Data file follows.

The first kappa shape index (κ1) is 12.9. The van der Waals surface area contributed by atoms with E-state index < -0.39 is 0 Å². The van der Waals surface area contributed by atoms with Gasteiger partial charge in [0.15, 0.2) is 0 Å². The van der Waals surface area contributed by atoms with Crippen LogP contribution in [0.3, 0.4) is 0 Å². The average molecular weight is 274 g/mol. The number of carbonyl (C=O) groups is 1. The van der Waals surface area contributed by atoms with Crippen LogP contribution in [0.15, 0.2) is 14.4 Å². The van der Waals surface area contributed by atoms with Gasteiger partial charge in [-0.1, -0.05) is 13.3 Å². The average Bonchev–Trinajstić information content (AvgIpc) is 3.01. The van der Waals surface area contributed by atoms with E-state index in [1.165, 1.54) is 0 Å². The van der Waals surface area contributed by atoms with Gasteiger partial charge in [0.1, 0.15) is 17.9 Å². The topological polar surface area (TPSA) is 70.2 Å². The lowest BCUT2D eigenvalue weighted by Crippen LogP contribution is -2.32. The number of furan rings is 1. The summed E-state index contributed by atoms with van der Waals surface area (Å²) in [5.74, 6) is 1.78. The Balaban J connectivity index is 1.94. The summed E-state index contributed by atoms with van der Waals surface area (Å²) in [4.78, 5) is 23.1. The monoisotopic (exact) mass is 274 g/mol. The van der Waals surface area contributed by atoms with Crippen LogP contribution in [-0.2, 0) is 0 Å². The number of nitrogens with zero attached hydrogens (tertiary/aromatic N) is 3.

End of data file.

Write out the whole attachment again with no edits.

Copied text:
The first kappa shape index (κ1) is 12.9. The van der Waals surface area contributed by atoms with E-state index < -0.39 is 0 Å². The van der Waals surface area contributed by atoms with Gasteiger partial charge in [0.15, 0.2) is 0 Å². The van der Waals surface area contributed by atoms with Crippen LogP contribution in [0.3, 0.4) is 0 Å². The average molecular weight is 274 g/mol. The number of carbonyl (C=O) groups is 1. The van der Waals surface area contributed by atoms with Crippen LogP contribution in [0.15, 0.2) is 14.4 Å². The van der Waals surface area contributed by atoms with Gasteiger partial charge in [-0.1, -0.05) is 13.3 Å². The average Bonchev–Trinajstić information content (AvgIpc) is 3.01. The van der Waals surface area contributed by atoms with E-state index in [1.165, 1.54) is 0 Å². The van der Waals surface area contributed by atoms with Gasteiger partial charge in [0.1, 0.15) is 17.9 Å². The topological polar surface area (TPSA) is 70.2 Å². The lowest BCUT2D eigenvalue weighted by Crippen LogP contribution is -2.32. The number of furan rings is 1. The summed E-state index contributed by atoms with van der Waals surface area (Å²) in [5.74, 6) is 1.78. The Balaban J connectivity index is 1.94. The summed E-state index contributed by atoms with van der Waals surface area (Å²) in [4.78, 5) is 23.1. The monoisotopic (exact) mass is 274 g/mol. The van der Waals surface area contributed by atoms with Crippen LogP contribution in [-0.2, 0) is 0 Å². The number of nitrogens with zero attached hydrogens (tertiary/aromatic N) is 3.